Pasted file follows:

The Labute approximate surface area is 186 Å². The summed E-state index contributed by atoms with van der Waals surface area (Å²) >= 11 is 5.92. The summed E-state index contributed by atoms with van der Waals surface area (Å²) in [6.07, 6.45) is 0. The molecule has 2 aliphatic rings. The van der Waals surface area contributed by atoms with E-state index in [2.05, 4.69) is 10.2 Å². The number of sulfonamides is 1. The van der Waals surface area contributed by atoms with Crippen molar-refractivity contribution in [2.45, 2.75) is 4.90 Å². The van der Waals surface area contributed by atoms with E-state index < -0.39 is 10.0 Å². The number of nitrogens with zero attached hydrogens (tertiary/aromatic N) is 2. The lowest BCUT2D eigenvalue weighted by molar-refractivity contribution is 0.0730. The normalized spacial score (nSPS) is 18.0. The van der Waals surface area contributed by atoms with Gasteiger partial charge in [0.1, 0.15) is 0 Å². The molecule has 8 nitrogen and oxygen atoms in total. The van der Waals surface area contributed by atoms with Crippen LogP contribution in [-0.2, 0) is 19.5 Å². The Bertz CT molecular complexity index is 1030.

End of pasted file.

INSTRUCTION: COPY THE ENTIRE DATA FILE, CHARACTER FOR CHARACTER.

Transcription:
The Labute approximate surface area is 186 Å². The summed E-state index contributed by atoms with van der Waals surface area (Å²) >= 11 is 5.92. The summed E-state index contributed by atoms with van der Waals surface area (Å²) in [6.07, 6.45) is 0. The molecule has 2 aliphatic rings. The van der Waals surface area contributed by atoms with E-state index in [2.05, 4.69) is 10.2 Å². The number of sulfonamides is 1. The van der Waals surface area contributed by atoms with Crippen molar-refractivity contribution in [2.45, 2.75) is 4.90 Å². The van der Waals surface area contributed by atoms with E-state index < -0.39 is 10.0 Å². The number of nitrogens with zero attached hydrogens (tertiary/aromatic N) is 2. The lowest BCUT2D eigenvalue weighted by molar-refractivity contribution is 0.0730. The normalized spacial score (nSPS) is 18.0. The van der Waals surface area contributed by atoms with Gasteiger partial charge in [0.1, 0.15) is 0 Å². The molecule has 8 nitrogen and oxygen atoms in total. The van der Waals surface area contributed by atoms with Crippen LogP contribution in [-0.2, 0) is 19.5 Å². The Bertz CT molecular complexity index is 1030.